In response to Jack Bradigan Spula's "Just a Child: Learning the Facts of Death" (June 19):
What if Craig Heard was "a wonderful little, smiling little (white) person"?
What if officers Serge Savitcheff, Hector Padgham, and Mike Tymoch were people of color?
What if we had a police force that was proportional to the population it is "protecting and serving" (2000 census: African Americans 39 percent, Latinos 13 percent) and not the 72 percent whites that it now has?
What if we had a citizen review committee?
What if we had a press that would not repeat [regarding a previous incident]: "[Edward] Jones had a long record of driving convictions and seizures --- and because he was judged guilty of depraved indifference --- he drew a long prison term," but would report, "Mr. Jones is black and would not take a plea. Officer McLaughlin is white and recovered from his injuries. Mr. Jones' family, friends, church, and Rev. Graves vouched and pleaded for mercy for Mr. Jones before sentencing and for him to be sentenced for time served, he had already served 1 year-plus in jail without bail. Mr. Jones was sentenced to 18 years. All Officer McLaughlin has to do is forgive Mr. Jones, and Mr. Jones would be a free man.
What if we people of color had a forum to express ourselves?
What if we as a community, people of and not of color, consider each other as citizens and not let politicians, press, or police divide us by dehumanizing some of us?
What if we (Rochesterians) as a republic reconsider all of the aforementioned what if's, except changing Craig Heard's color or the fact that he was a child?
Carl Smith, Hayward Avenue, Rochester
Jack Bradigan Spula responds: An RPD source says Officer McLaughlin --- who was nearly killed by Jones' car --- is on medical leave and is still unable to return to work. And just to clarify: When I wrote about the Jones case early last year, I argued that the system had treated Jones much too harshly. I agreed with some justice advocates that Jones, who had been turning his life around, should have been charged (if at all) with criminal negligence, not assault. A conviction on the former charge could have meant a much shorter prison term.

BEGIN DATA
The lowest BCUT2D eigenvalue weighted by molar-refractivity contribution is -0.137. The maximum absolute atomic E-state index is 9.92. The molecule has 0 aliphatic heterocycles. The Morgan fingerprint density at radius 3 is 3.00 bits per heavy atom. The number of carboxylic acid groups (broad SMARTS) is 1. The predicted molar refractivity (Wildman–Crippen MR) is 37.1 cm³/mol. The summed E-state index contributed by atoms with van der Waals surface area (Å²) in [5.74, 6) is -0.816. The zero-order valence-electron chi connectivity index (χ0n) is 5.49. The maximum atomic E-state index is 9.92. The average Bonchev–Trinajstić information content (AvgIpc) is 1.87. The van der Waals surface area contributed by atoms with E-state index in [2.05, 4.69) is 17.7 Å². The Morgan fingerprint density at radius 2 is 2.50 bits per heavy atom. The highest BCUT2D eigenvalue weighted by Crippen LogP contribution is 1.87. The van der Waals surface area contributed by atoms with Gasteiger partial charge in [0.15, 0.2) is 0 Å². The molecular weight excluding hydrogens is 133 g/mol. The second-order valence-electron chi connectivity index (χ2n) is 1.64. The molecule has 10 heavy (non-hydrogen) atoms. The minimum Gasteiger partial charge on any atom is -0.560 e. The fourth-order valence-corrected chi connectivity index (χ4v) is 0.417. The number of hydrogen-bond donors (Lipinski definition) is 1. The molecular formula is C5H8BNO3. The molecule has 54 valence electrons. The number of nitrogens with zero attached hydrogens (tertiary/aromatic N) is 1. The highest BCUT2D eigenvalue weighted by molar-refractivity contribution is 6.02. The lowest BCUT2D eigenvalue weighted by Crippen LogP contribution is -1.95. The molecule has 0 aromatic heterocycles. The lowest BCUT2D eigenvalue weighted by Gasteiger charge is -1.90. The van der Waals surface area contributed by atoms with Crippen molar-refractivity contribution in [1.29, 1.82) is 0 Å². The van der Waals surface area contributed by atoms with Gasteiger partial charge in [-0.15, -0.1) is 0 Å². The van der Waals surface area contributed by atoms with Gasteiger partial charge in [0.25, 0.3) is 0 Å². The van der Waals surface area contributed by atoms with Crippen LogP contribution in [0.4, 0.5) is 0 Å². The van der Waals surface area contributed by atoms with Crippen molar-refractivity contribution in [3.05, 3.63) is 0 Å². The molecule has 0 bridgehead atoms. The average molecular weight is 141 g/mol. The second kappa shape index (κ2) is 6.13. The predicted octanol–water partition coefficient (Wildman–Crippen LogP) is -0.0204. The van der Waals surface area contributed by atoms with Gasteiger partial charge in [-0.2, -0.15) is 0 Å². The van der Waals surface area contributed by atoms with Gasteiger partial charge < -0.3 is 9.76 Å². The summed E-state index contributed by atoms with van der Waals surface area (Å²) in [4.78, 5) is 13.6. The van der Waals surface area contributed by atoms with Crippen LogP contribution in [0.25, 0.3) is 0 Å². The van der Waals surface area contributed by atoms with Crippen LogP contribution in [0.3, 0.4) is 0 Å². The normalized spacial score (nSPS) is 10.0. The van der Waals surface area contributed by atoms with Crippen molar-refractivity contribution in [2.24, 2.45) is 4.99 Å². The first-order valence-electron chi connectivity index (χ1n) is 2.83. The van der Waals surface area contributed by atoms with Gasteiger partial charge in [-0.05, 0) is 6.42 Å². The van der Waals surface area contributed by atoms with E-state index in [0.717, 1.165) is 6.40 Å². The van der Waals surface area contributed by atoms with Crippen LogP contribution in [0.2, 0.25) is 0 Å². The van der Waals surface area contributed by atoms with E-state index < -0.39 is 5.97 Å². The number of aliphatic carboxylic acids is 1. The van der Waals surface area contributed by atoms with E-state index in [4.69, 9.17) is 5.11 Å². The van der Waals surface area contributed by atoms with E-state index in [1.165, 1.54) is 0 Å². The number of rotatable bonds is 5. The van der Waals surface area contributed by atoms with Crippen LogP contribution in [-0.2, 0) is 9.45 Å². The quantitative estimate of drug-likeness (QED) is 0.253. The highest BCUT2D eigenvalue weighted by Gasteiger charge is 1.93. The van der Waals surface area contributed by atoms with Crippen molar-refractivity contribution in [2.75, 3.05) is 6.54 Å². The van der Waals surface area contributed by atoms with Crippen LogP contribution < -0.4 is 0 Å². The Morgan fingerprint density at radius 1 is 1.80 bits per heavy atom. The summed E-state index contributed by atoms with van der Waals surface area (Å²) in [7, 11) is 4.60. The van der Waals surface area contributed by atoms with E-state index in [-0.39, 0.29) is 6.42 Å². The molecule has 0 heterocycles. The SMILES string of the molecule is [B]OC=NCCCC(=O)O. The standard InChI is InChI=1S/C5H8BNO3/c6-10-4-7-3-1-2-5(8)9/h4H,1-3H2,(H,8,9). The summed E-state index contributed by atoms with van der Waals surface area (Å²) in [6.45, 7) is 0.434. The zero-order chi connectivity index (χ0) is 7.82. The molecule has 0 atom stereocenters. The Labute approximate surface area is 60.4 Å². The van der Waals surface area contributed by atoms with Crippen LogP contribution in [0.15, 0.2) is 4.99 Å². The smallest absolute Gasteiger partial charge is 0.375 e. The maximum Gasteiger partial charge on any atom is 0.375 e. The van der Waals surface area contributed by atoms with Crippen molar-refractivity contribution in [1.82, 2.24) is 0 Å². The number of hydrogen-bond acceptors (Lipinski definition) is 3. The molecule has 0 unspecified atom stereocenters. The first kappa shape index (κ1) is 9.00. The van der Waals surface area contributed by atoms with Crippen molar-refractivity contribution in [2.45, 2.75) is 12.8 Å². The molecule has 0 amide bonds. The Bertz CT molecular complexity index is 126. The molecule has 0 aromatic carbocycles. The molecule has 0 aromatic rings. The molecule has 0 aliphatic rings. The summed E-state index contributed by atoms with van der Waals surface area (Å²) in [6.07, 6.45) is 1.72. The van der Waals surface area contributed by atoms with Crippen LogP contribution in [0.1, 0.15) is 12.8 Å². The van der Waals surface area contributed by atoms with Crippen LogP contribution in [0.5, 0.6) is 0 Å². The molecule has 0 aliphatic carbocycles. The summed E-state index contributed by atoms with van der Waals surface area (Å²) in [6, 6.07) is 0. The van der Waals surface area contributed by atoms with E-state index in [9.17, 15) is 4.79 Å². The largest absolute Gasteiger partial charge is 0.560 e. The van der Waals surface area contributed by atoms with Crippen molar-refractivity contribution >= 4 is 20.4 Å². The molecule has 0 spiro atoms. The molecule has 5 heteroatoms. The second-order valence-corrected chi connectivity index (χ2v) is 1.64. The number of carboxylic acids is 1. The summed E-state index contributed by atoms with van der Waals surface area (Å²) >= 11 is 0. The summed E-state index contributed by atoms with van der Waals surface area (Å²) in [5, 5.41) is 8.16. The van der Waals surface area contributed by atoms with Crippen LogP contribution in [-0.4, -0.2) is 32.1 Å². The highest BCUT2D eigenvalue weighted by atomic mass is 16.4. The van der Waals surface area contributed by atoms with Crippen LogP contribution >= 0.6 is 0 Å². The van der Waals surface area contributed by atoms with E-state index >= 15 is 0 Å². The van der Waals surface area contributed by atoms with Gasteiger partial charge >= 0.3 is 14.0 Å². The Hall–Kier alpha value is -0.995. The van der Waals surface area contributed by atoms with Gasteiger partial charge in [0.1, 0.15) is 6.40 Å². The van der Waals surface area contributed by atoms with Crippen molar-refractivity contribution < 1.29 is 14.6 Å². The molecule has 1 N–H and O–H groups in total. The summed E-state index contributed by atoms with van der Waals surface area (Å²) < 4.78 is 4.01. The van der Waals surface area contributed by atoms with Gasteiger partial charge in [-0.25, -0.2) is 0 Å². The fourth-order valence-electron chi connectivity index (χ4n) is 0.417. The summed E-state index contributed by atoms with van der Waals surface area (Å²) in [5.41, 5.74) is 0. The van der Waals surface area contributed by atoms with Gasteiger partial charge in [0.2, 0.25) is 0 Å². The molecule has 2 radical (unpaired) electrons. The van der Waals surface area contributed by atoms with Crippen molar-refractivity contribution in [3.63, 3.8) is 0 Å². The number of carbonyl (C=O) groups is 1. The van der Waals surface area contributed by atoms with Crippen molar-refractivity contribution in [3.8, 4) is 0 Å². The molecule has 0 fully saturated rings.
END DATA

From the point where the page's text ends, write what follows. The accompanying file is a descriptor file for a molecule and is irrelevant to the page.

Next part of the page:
Jon Popick is a trenchant commentator, a gonzo movie reviewer with a broad knowledge of movies and American pop-culture, a sardonic intellectual of the sort beloved by so many of us educated liberals.
He is also a misogynist on a par with certain local rock radio personalities. I have been offended by his dismissal of women in his reviews ever since he came on board, but after reading mail responding to his review of Ya Ya Sisterhood (The Mail, June 19, June 26), I can't tell myself it's inconsequential any longer.
Popick uses the term "chick-flick" to signify any movie pertaining to women's lives, interests, and stories. This idiom, he makes clear at every opportunity, equally connotes poor quality, shallowness, and inadequacy.
Mass-market, brain-dead, testosterone-soaked Hollywood movies, action flicks, coming-of-age flicks, buddy movies, science-fiction, comedy, etc. do not get thrown into one big barrel under an equivalent moniker, such as dick-flick.
Popick has little to say about great talents like Judi Dench or Jodie Foster, except to mention their presence as an afterthought, or to focus on gossipy, venomous little tidbits unrelated to the work they do in the film. His studied analysis of Audrey Tatou's acting in Amélie went thusly: she was "adorable." Generally, he seems to prefer to review movies about men's lives, interests, and stories.
This is the same newspaper that regularly devotes excellent, insightful, respectful articles to ethnic, religious, gay, youth, elder, disabled, environmental, and animal issues. I thought City was an alternative weekly dedicated to exposing hypocrisy, greed, ignorance, and brutality. Apparently, the sexualization and trivialization of women and outright viciousness aimed at us is of a different nature and merits weekly publication.
Cindy Gilchrist, Hemlock